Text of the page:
Workers at an exclusive private business club in downtown Los Angeles walked off the job Thursday in protest of management's demands for a six-month wage freeze.
About 150 California Club employees were planning to join in the strike.
The California Club, founded in 1887, is one of the bastions of Los Angeles' old-school elite. Its members over the years have included such powerbrokers as Gaylord Wilshire, William Mulholland, Norman Chandler and Richard J. Riordan.
IRVINE – An Embassy Suites hotel in Irvine that's owned by a public-employee pension investment fund is accused of exploiting low-wage workers and retaliating against workers who promote collective bargaining.
The investors are Los Angeles County Employees Retirement Association, Wisconsin State Investment Board, San Diego City Employees Retirement Association and Teachers' Retirement System of the State of Illinois.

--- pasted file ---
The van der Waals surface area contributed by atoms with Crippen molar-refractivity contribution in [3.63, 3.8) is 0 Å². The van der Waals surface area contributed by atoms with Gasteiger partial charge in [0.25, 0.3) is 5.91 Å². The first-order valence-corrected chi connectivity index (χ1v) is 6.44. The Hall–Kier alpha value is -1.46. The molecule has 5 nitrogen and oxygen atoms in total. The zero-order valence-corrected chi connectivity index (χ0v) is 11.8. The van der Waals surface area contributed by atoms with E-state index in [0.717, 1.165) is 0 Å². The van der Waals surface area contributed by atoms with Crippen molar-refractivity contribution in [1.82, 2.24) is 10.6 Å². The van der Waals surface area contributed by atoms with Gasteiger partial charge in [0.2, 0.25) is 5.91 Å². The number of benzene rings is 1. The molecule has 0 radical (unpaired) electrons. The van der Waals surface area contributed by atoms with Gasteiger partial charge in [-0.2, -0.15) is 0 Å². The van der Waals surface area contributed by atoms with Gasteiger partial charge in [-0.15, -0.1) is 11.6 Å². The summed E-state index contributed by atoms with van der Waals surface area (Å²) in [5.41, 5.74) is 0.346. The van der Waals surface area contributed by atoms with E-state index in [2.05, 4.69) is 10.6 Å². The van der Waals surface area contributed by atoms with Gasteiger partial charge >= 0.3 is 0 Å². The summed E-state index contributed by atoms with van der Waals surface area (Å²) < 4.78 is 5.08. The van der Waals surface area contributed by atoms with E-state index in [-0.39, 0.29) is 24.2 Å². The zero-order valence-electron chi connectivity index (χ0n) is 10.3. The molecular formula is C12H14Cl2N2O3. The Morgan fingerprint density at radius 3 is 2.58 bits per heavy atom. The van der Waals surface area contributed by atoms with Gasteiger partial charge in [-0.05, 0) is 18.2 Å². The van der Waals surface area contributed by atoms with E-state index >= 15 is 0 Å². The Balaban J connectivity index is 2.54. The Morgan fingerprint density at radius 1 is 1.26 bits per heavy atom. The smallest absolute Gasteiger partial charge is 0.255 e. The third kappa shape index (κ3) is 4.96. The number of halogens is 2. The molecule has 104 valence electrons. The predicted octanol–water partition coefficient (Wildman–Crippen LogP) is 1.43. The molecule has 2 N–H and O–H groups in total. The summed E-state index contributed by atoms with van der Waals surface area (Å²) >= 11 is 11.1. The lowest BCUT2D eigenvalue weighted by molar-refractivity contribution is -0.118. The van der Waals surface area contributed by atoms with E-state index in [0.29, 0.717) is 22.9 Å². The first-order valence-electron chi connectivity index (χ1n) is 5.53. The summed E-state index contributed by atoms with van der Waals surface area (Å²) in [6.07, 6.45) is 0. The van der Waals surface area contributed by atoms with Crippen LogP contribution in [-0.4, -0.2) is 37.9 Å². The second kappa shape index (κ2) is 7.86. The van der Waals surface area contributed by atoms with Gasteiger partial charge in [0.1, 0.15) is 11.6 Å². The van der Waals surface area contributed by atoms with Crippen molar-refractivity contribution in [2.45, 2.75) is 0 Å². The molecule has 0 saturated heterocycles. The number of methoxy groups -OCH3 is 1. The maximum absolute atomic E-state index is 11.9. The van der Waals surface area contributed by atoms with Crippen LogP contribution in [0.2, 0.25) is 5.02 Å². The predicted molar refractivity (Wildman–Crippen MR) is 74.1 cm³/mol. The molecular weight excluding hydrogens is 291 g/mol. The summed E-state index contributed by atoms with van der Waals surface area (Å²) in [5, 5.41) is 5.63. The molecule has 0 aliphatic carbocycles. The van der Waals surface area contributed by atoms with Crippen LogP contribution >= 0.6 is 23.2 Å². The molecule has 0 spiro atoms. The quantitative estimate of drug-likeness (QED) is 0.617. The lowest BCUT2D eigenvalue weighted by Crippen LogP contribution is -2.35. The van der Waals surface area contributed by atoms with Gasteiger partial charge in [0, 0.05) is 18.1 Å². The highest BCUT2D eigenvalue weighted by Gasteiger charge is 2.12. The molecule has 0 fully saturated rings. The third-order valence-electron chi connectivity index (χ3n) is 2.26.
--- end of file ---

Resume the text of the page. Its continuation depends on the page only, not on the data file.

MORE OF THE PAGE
The Hotel Bel-Air, a favorite of the rich and famous for more than half a century, is reopening Oct. 14 after a two-year renovation.
“This has since 1946 been an exclusive Hollywood retreat where celebrities come to escape,” said hotel spokeswoman Alisha Mahon. “It’s a truly intimate hideaway with Beverly Hills, Century City and Rodeo Drive still just minutes away.
But while celebrities may soon be a regular sight again at the 12-acre Los Angeles property, many of the union workers who once made the beds, washed the towels, ironed the wedding dresses and carried room-service trays will be missing.
In the basements of the Disneyland and Paradise Pier hotels in Anaheim, big flat-screen monitors hang from the walls in rooms where uniformed crews do laundry. The monitors are like scoreboards, with employees' work speeds compared to one another. Workers are listed by name, so their colleagues can see who is quickest at loading pillow cases, sheets and other items into a laundry machine.
It should come as no surprise that at the happiest place on Earth, not all the employees are smiling.